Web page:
Recalling lawnmowers — old and new
Lawn mowing is big business. I’m often impressed with the number of pick up trucks I see pulling trailers loaded down with mowers, trimmers, edgers and other lawn care tools. Even in our one neighborhood, there must be at least a dozen lawn services regularly mowing lawns for the folks who live here. These machines are not the kind of $100 to $200 lawn mowers that I have used most of my time over the past 50 years. These are multi-thousand dollar machines, with as much power as the Ford tractor we once farmed our land with in the 1950s, outfitted with many cutting blades, and able to cut as wide a swath as our old horse-drawn field mower used to cut in the hay field. I know from visiting with friends who offer lawn mowing and other lawn care services that sustaining a lawn care business is a major financial investment and a significant management challenge.
So far, I have pretty much been one to mow my own lawn. I started mowing our lawn at home on the farm when I was about 8 years old. I am now 77 years old, so I have nearly 70 years experience at mowing grass. Some of these days I may have to resort to paying someone to mow my grass, but so far I like to do it myself. Actually, I like to do it myself in almost any area of work or maintenance, but experience has also taught me that there isn’t time enough to do everything, there are some things I don’t know how to do, and there are other things I’m not equipped to do. So, I have to rely on hiring some of my things done. Someday I’ll have to leave the mowing to others, but not yet.
As I mowed our lawn early this week, I was contemplating “laying by” the lawn for this year. After I finished mowing, I even gave my mower a good winterizing cleaning under the deck, as though I was hoping not to have to run it again for awhile. That will probably be wishful thinking, since usually we have to keep the mower in running condition even through wintertime.
I’ve been thinking about the mower we used for mowing our lawn when I was a boy. Our old push mower was of course the standard reel-type mower that was common in those days. The reel blades were whirled by gears powered by the two large drive wheels on each side of the mower. Like many machines in those days, it was not motor powered, but powered by traction wheels which. To push and operate the lawnmower was a sign that I was getting to be a big boy, and I liked to do stuff that I was getting big enough to do, even if it was work. Our mower had a wooden handle with wooden grips which you held onto as you pushed and guided the mower. Some people had rubber-tired push mowers. I thought of those as Deluxe mowers. Ours had metal drive wheels. I learned early on how to adjust the reel blade clearance in relation to the fixed straight sheer blade at the bottom of the mower. If the adjustment was too loose, with too much clearance, the blades didn’t sheer the grass well. If the adjustment was too tight, the blades scraped against each other and made the mower hard to push. When I had the adjustments right, I could start a swath at the upper end of our lawn, near the road, and come downhill at a run, throwing grass as high as my head. So far as I know, old mowers of that type are rarely used these days, although you might see one in a museum. We actually have one of the old push mowers in our Pea Ridge Museum, in very nice shape, after being reconditioned and donated by Jerry Putman. The other day some of our volunteers were talking about using it to cut the grass, but I doubt they would go very far with that idea.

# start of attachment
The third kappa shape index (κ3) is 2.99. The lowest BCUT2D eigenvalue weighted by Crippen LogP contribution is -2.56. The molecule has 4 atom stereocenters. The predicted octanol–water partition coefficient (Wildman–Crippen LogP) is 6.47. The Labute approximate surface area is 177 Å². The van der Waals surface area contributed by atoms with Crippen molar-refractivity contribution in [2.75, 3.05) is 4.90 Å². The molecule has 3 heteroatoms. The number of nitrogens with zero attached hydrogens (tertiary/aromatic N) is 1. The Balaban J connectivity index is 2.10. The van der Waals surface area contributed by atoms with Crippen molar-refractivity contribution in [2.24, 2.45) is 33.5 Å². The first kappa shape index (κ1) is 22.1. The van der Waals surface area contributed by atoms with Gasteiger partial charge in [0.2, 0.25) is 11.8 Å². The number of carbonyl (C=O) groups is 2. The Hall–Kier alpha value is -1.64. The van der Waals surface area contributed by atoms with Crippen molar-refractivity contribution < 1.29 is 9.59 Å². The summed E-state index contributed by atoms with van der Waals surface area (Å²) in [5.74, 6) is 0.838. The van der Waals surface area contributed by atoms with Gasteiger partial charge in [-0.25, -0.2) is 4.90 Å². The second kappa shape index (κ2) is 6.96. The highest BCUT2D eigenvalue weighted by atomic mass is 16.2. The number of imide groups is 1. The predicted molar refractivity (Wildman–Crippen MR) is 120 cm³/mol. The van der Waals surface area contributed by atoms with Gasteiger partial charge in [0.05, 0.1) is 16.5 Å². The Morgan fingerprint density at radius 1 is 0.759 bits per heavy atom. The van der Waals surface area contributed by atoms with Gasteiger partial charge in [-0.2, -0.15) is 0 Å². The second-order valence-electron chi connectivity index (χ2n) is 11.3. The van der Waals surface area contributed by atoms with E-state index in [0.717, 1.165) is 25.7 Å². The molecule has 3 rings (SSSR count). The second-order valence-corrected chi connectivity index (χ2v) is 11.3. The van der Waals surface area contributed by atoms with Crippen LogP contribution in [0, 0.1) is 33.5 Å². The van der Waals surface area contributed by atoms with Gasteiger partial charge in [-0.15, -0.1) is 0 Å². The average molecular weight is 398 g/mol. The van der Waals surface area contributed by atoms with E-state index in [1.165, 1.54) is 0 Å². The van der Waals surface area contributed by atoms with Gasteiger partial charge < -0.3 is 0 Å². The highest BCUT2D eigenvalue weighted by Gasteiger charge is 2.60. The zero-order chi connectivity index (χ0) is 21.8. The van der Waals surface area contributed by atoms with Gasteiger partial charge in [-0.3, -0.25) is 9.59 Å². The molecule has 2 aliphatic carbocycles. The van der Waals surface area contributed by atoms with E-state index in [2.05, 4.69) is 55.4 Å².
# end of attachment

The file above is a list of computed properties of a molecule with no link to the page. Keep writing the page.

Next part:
In the 1950s, we began seeing in the MontgomeryWard Catalog a new gasmotor lawnmower. It was still a reel-type mower, but instead of being tractiondriven, it had a small Briggs & Stratton motor sitting up top to power the reel. My Dad would never order one. He said it turned the reel too fast, and if something got caught in the blades they would be bent and ruined. I guess that was probably true. We were always getting sticks or rocks caught in the blades and stalling the mower, but they never did any real harm. We just cleared them and went on. Also in the 1950s, we began seeing rotary mowers on the market. Some were electric, requiring long extension cords to operate. Most had gas motors, some with blades mounted on vertical motor shafts, and many with belts connecting a large upright motor to a blade shaft on the deck out front. Things were getting modern, and “labor-saving” was “in.”